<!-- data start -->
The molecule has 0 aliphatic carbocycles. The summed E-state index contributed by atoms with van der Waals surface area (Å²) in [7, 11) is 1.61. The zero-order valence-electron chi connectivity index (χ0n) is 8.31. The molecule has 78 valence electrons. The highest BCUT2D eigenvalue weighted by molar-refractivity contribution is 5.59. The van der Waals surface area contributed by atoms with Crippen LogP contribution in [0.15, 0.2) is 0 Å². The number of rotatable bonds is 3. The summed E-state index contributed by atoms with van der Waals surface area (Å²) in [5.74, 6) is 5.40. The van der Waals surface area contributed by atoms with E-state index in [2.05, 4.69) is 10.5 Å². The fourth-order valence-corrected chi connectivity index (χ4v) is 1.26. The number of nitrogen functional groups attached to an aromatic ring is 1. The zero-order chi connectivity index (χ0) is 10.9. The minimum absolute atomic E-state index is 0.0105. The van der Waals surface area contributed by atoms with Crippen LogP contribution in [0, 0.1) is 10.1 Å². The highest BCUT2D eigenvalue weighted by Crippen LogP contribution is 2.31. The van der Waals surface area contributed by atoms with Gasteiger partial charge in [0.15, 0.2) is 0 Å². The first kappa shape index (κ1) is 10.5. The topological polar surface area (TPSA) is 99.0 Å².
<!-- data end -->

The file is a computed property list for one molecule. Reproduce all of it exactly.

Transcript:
The molecule has 0 aliphatic carbocycles. The summed E-state index contributed by atoms with van der Waals surface area (Å²) in [7, 11) is 1.61. The zero-order valence-electron chi connectivity index (χ0n) is 8.31. The molecule has 78 valence electrons. The highest BCUT2D eigenvalue weighted by molar-refractivity contribution is 5.59. The van der Waals surface area contributed by atoms with Crippen LogP contribution in [0.15, 0.2) is 0 Å². The number of rotatable bonds is 3. The summed E-state index contributed by atoms with van der Waals surface area (Å²) in [5.74, 6) is 5.40. The van der Waals surface area contributed by atoms with E-state index in [2.05, 4.69) is 10.5 Å². The fourth-order valence-corrected chi connectivity index (χ4v) is 1.26. The number of nitrogen functional groups attached to an aromatic ring is 1. The zero-order chi connectivity index (χ0) is 10.9. The minimum absolute atomic E-state index is 0.0105. The van der Waals surface area contributed by atoms with Crippen LogP contribution in [0, 0.1) is 10.1 Å². The highest BCUT2D eigenvalue weighted by Crippen LogP contribution is 2.31. The van der Waals surface area contributed by atoms with Gasteiger partial charge in [0.15, 0.2) is 0 Å². The first kappa shape index (κ1) is 10.5. The topological polar surface area (TPSA) is 99.0 Å².